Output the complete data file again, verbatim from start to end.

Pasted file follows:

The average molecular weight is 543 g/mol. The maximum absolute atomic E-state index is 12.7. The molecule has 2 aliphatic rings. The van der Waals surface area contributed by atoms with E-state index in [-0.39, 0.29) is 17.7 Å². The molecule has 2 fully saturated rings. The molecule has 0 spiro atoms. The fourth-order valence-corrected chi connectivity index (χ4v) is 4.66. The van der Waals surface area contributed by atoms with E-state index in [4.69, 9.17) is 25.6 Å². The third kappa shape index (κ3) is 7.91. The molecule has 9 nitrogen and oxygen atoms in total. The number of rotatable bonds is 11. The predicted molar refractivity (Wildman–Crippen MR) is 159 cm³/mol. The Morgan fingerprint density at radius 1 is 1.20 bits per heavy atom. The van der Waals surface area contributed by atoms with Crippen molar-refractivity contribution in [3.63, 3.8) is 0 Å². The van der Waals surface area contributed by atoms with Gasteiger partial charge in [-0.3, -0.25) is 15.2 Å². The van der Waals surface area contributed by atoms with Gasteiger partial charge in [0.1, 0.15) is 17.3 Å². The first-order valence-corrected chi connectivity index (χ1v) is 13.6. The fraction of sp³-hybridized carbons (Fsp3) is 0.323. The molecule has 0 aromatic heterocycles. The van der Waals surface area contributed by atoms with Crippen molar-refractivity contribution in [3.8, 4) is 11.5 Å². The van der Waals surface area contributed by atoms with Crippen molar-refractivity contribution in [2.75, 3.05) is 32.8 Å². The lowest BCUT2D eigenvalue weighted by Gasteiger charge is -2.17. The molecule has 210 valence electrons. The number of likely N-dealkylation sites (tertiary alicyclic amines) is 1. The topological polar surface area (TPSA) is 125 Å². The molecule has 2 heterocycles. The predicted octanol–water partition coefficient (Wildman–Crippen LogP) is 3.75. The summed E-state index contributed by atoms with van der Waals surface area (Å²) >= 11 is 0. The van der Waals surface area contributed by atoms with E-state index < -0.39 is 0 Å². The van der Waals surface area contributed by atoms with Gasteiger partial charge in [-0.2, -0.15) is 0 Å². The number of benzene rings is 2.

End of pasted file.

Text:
The average molecular weight is 543 g/mol. The maximum absolute atomic E-state index is 12.7. The molecule has 2 aliphatic rings. The van der Waals surface area contributed by atoms with E-state index in [-0.39, 0.29) is 17.7 Å². The molecule has 2 fully saturated rings. The molecule has 0 spiro atoms. The fourth-order valence-corrected chi connectivity index (χ4v) is 4.66. The van der Waals surface area contributed by atoms with E-state index in [4.69, 9.17) is 25.6 Å². The third kappa shape index (κ3) is 7.91. The molecule has 9 nitrogen and oxygen atoms in total. The number of rotatable bonds is 11. The predicted molar refractivity (Wildman–Crippen MR) is 159 cm³/mol. The Morgan fingerprint density at radius 1 is 1.20 bits per heavy atom. The van der Waals surface area contributed by atoms with Crippen molar-refractivity contribution in [3.63, 3.8) is 0 Å². The van der Waals surface area contributed by atoms with Gasteiger partial charge in [-0.3, -0.25) is 15.2 Å². The van der Waals surface area contributed by atoms with Gasteiger partial charge in [0.1, 0.15) is 17.3 Å². The first-order valence-corrected chi connectivity index (χ1v) is 13.6. The fraction of sp³-hybridized carbons (Fsp3) is 0.323. The molecule has 0 aromatic heterocycles. The van der Waals surface area contributed by atoms with Crippen molar-refractivity contribution in [3.8, 4) is 11.5 Å². The van der Waals surface area contributed by atoms with Crippen molar-refractivity contribution in [2.75, 3.05) is 32.8 Å². The lowest BCUT2D eigenvalue weighted by Gasteiger charge is -2.17. The molecule has 210 valence electrons. The number of likely N-dealkylation sites (tertiary alicyclic amines) is 1. The topological polar surface area (TPSA) is 125 Å². The molecule has 2 heterocycles. The predicted octanol–water partition coefficient (Wildman–Crippen LogP) is 3.75. The summed E-state index contributed by atoms with van der Waals surface area (Å²) >= 11 is 0. The van der Waals surface area contributed by atoms with E-state index < -0.39 is 0 Å². The van der Waals surface area contributed by atoms with Gasteiger partial charge in [-0.2, -0.15) is 0 Å². The number of benzene rings is 2.